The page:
December 17th, 2012

a-links

[links] Link salad is like an ice machine in the desert, a frozen oasis of steel

Alt Text: After Apple Map Flap, It’s Time for Apologies All Around — Hahah. (Via [info]threeoutside.)

Not a grid, but a fleetBLDGBLOG on cities and ships. Fascinating stuff.

Libertarians, engineers, and climate disruption denial: part 1 – libertarians

'I Am Adam Lanza's Mother': A Mom's Perspective On The Mental Illness Conversation In America — Sigh.

Not Protection[T]his peer-reviewed 2009 study by the University of Pennsylvania School of Medicine study which concluded that people in possession of a gun were 4.5 times more likely to be shot during an assault than those who didn’t have a firearm. Not to mention the cost to the rest of us.

After a 1996 Mass Shooting, Australia Enacted Strict Gun Laws. It Hasn't Had a Similar Massacre Since. — The genie really can be put back into the bottle, with sufficient respect for human life and sufficient political will. Both of which are lacking sorely in American gun culture. (Via David Goldman.)

Wow: Waiting for the Apocalypse — The Connecticut shooter's mother was a survivalist who stocked up for the apocalypse. Um.

Following Sandy Hook massacre, lawmakers focus on possible assault weapons ban — I'm certain the NRA and the Republican Party will soon put a halt to this latest unconscionable assault on the shooter's theoretical defense of their essential liberties. They always do.

?otD: Do you help to provide relief for the way that people feel?




12/17/2012
Writing time yesterday: 0.0 hours (chemo brain)
Hours slept: 14.0 hours (11.0 hours fitful, 3.0 hours napping)
Body movement: 0.0 hours (post-chemo rest day)
Weight: 217.4
Number of FEMA troops on my block confiscating firearms and shutting down the Internet: 0
Currently reading: The Hydrogen Sonata by Iain M. Banks

cancer-scars

[cancer] A potentially significant epiphanette concerning fairness

Yesterday, Lisa Costello and I were discussing the emotional infrastructure of cancer, as we are sometimes wont to do. I was on my oft-told riff about allowing myself to experience the emotions of this process as honestly as possible. Grief, rage, loss, and so forth. (The emotion of the day happened to be peevishness, which is one of my least favorite for its sheer pettiness.) I repeated my comment that the only emotion I don't permit myself is a sense of unfairness. The universe just is, fairness doesn't enter in to this.

Except then I realized that the whole question of fairness is a more sophisticated concept than that. It falls within the realm of those human elements without correspondent empirical manifestation — justice, mercy, honor, and love, for example. My whole life is unfair in some significant ways that happen to benefit me at the expense of others. I am tall(ish) white man of WASP extraction born in mid-twentieth century America. The degree of privilege and ease that has cloaked me all my life is a form of unfairness to others so pervasive that most people in our society never recognize it all. I was in my twenties before I first began to glimpse my own good fortunes as a social justice issue.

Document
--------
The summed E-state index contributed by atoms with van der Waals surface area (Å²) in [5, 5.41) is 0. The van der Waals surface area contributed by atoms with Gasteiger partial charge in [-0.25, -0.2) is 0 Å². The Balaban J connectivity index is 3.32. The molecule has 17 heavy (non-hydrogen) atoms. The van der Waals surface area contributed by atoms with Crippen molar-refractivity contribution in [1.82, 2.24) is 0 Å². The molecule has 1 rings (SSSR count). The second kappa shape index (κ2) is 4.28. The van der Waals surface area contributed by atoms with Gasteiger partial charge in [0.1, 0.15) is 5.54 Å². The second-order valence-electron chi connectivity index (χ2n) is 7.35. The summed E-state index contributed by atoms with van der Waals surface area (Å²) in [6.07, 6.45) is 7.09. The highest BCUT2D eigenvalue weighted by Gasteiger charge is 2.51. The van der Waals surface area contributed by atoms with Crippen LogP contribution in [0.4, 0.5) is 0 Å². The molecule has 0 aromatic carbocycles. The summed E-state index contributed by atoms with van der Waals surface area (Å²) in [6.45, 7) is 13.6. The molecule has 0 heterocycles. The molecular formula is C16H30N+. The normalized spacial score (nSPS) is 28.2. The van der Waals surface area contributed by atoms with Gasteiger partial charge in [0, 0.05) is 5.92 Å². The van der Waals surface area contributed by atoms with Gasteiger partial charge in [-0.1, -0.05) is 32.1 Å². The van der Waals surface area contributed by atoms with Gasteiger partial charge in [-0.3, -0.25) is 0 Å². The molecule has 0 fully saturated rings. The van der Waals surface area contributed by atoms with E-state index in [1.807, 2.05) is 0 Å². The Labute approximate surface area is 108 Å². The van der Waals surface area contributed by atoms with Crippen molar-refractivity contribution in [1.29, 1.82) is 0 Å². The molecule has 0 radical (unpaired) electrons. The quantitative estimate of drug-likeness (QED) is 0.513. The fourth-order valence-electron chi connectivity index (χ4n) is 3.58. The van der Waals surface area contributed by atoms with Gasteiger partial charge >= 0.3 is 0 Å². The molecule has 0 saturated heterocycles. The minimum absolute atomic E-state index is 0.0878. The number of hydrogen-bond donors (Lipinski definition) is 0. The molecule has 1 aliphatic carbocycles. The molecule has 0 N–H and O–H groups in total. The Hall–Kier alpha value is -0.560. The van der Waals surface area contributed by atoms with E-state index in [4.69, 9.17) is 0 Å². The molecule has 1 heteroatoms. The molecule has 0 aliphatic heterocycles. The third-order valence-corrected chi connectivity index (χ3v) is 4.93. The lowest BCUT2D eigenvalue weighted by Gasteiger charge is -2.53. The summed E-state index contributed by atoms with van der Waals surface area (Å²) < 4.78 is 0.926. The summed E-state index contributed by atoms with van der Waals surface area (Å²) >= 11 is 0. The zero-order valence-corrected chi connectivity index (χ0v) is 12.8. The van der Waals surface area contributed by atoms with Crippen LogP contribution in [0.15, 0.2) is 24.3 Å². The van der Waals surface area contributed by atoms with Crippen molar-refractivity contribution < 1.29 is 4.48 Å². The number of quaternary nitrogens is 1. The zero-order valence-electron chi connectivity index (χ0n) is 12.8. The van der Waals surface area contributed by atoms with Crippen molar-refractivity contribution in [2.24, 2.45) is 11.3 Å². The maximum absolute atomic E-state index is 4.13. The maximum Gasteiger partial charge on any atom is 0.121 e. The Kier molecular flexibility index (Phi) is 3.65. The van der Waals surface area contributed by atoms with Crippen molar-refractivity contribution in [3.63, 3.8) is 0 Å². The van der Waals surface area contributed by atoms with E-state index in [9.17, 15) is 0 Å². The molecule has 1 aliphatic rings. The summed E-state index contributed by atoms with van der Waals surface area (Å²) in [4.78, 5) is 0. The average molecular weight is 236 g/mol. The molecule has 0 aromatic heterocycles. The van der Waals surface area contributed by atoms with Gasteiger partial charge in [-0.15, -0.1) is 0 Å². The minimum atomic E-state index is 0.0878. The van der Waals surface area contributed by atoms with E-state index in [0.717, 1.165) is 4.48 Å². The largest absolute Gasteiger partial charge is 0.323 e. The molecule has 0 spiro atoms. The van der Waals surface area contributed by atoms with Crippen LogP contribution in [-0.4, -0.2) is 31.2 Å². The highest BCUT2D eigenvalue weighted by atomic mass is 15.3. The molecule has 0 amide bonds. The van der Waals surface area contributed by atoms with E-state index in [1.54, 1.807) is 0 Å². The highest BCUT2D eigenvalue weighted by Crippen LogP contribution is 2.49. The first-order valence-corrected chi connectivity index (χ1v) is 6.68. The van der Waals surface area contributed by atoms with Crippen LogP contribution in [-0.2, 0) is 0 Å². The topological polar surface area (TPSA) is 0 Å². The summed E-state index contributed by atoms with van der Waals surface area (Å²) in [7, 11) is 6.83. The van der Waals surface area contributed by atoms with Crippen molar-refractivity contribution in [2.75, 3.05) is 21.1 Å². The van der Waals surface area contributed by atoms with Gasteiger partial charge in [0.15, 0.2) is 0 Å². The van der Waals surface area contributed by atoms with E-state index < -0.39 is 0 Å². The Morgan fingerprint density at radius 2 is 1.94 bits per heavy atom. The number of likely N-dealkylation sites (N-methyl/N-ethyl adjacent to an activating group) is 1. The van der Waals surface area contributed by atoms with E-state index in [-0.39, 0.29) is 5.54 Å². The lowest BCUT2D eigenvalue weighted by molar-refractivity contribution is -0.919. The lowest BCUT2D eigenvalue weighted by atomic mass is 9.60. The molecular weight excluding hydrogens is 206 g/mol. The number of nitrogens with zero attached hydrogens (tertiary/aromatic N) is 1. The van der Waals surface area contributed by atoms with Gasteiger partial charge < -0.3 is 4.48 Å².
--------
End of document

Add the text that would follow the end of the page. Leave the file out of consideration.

So is cancer fair? No. Neither is my nice, well-paid, white collar job that permits me to work sitting down at home, preserving both paycheck and health insurance benefits in the face of cancer's unfairness. Instead of taking a leave of absence or becoming permanently unemployed because I don't have the capability to do my job.

This seems important to me. I don't know what it means yet, I need to think more, but my denial of unfairness is beginning to feel simplistic and unsophisticated to me.

Your thoughts?

cancer-hereafter_is_closed

[cancer] A bit more on series three, session six

Yesterday ran somewhat off the routine. Many of the usual suspects were off to brunch and a matinee of the Portland Revels. Documentarist @dratz had fallen ill and removed himself from my immunocompromised presence. Team E—, H—, and Jersey Girl in Portland were in the house doing various things including handling my needle extraction. Also, installing my latest tourist attraction:

Remote control for the toilet

...thanks to a recent, generous gift from a friend, and a whole bunch of work by Team E—. I can now have a warm butt in the middle of the night. This is a luxury not to be sneezed at. Plus, well, this: [ jlake.com | LiveJournal ] historical perspective on my last visit to Japan. Apparently what goes around really does come around.

Meanwhile, the lower GI follies have started days early. I realize that I am one of those people who would complain if you hanged me with a new rope, but, really, do I need to be up for an hour at two in the morning dealing with this? The reverse, not dealing with it, would of course be worse.

I ended the day being peeved at half of everybody, which really means there's something wrong with me, not them. The magic of chemo brain. Today is not promising to be any better in the lower GI department, but at least that hints at relief earlier in the rest of the week, which is to be hoped for. Plus I'm off chemo now until about the beginning of February as we gear up for my third liver resection in January. It's a sad state of affairs when the prospect of major abdominal surgery means an improvement in your daily life.




Photo © 2012, Joseph E. Lake, Jr.

Creative Commons License

This work by Joseph E. Lake, Jr. is licensed under a Creative Commons Attribution-Noncommercial-Share Alike 3.0 United States License.